12 months ago there was complete denial that real estate was in trouble, but now the realization is beginning to dawn on many that something terribly serious is about to occur in Australia. The spruikers maintain faith in a soft landing, but they're straight out of luck this time. The bigger the boom, the bigger the bust, and the property boom that began in Australia in the nineties evolved into the greatest real estate bubble known to mankind. The bust that's coming will be a doozy. As 2011 unfolds the spruikers will come to understand that real estate in Australia is dead for generations. For anyone who's interested in reading some excellent blogs about the Australian property bubble I highly recommend the blogs hosted on the Australian Property Forum.....

    http://s4.zetaboards.com/Australian_Property/pages/blogs

    Australian Property Bubble Blogs

    During the next two years we can expect to see vacancy rates and inventory levels surge to unprecedented levels as house prices collapse by up to 40 or 50% in most parts of Australia. This might sound extreme, over the top. But how over the top were the 200% to 300% rises in house prices we saw over the past decades. A 50% fall is nothing in the scheme of things, it just brings prices back to a fair level. House prices always revert to the mean and Australia is no different. All the nonsense dreamed up by spruikers about shortages and population growth, it's all just hot air, designed to breath more life into the bubble. A vain attempt to blow new life into a dying bubble justifying more unsustainable price increases to already exorbitant asset prices. But the air has run out. Consumers are tapped out. There is no more money left. The bubble is dead. Long live the new new paradigm, where an average family can finally afford a decent home in Australia. It's been a long time coming, but soon it will be time for the bears to party. Bring it on!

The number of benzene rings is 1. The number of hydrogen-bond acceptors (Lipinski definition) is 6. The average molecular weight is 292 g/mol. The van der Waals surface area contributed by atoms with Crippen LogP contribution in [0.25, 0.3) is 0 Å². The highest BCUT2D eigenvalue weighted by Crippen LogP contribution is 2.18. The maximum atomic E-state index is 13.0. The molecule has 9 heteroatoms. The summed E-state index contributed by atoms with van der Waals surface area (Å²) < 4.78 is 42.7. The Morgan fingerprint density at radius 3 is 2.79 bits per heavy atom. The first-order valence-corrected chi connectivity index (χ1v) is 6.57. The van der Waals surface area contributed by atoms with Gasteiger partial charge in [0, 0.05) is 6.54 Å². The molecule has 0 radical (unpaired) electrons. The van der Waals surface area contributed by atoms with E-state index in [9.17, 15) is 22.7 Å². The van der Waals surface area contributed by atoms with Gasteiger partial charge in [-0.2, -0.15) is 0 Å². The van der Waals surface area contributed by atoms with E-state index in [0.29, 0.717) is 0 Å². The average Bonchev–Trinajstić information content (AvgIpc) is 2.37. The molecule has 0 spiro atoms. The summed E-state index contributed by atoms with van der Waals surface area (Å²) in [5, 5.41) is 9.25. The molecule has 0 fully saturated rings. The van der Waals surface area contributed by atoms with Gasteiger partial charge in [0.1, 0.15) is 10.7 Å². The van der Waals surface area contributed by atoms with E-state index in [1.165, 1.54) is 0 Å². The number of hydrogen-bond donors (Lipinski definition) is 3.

Dank Castle

    http://s4.zetaboards.com/Australian_Property

    Credit Crunch Forum

  • Report this Comment On March 06, 2011, at 7:12 PM, Chowboy100 wrote:

    Our problem is exacerbated by persistent inaction from all levels of government in Australia to anything about being proactive about planning for housing lot development and infrastructure.

    Instead of being re-active to demand, their persistent over-use of prescriptive planning has caused a massive undersupply in housing.

    It's not being re-active toward demand (compared to the opposite in the US). 20 years ago Sydney released around 10,000 lots annually that figure is close to 2,000 now.

    Coupled with an increase in demand side incentives = ONE MASSIVE HEADACHE!